12 Questions to find your Five People

You are the average of the five people you spend most time with. 

Here’s four reasons why and twelve questions to help you find out if you’ve got the right five for you.

Learning

I’m really not sure how to frame this one up people. If you don’t have a focused learning goal and a learning strategy to improve your knowledge or skills then you’re already way off the pace. Your five should contain people you can learn from and who can learn from you, with everybody actively trying to level up their knowledge to bring more to the group.

  • Who in your five are you learning from?
  • What are the others in your group of five trying to learn just now?
  • Who are you sharing your expertise with in your group of five?

 

Feedback

You know that game where you are trying to find a hidden object in a room and the person who hid it gives you the cues as to whether you’re getting “warmer” or “colder”. Can you imagine playing that game where all the feedback was you got was “you’re doing really well, keep going”…? That’s why you need both positive and negative feedback. And I purposefully saying negative rather than ‘constructive’ because you need to hear it raw. Then you can determine its validity and decide whether you need to work constructively, and with the group, on your solution.

Receiving negative feedback is hard but remember that equally it is difficult for most people to give it. The best way to do it therefore is to have it as a matter of principle in your group and be explicit about when you want it.

  • Who in your five has given you negative feedback?
  • Who in your five have you given negative feedback to?
  • What is your mechanism for getting feedback from your five people?

 

Behavioural norms

The impact of culture is undeniable. If you’ve been abroad for more than 5 minutes you will have seen the differences in how things are done and the expectations. You’ll also recall the different workplace cultures you were in and you’ll know which ones brought the best out in you. The mini-culture in your group of five is critical.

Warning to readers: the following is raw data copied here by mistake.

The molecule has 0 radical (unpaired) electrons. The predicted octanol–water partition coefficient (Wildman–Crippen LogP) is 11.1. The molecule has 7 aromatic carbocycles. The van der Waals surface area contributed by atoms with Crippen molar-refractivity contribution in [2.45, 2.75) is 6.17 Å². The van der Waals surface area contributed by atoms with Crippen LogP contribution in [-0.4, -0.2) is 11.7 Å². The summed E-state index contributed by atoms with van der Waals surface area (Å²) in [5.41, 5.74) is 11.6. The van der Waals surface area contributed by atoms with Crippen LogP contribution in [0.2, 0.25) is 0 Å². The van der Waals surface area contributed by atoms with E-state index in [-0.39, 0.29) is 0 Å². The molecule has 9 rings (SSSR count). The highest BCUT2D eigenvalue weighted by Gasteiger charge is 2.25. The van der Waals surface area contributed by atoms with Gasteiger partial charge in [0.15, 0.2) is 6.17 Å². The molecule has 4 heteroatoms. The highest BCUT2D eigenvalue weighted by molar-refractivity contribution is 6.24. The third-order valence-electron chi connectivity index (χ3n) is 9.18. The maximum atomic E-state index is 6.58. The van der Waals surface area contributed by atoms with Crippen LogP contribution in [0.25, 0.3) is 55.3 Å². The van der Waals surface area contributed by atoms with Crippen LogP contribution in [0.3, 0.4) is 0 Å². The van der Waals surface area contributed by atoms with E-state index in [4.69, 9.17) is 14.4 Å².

• How would you describe the norms of your group of five?
  • Why do those norms suit your way of working?
  • What are you doing right now that strengthens those norms?

 

Challenge

This links all of the other three points together. You should be learning so you can raise your game, getting feedback on what you’re doing and encouraging each other in a high performance culture. All of this needs to take place in the context of your own personal challenge.

  • What is the challenge that you have set yourself?
  • Who in your group of five is working on an challenge that inspires you?
  • Which of them is pushing you to become more than you are?

 

If you’ve gone through this and you’ve got your five mapped out then great, you already know the difference they make to you. If you don’t then I suggest you take 10 minutes to write down what group norms would help to drive you forward and what type of people you want in there. Then go and find them.

It’s not easy to find the right five. It can be hard to find even one of them. If you want to increase your chances then you should take our four week programme (https://www.mindsetexperts.co.uk/4-week-accelerator/). It gives you the framework to change your mindset around learning, feedback and challenge. It will connect you with a group that can raise your norms, people who want to see what they are capable of. You can start to build a group of mutual benefit which brings out the best in you and in them.

 

Find your five and raise your game. Or keep doing it the way you’ve always done it.

Make your choice.

Testimonials

Working with the group has been powerful for me. In one of our group sessions, we
committed together to taking a bold action. For me, that means going to physical
places and selling my product. It feels so good facing your fear – showing your face
in a public space, facing that rejection, building resilience. We have so many barriers
and blockers in our minds, but talking with the group really opened up new options.
We are like-minded, but we don’t think alike – we all have a different way of looking
at things. It’s a culture of respect and of authenticity, where I don’t feel judged.

– Stefania Pellegrino, Managing Director of Purely Plantain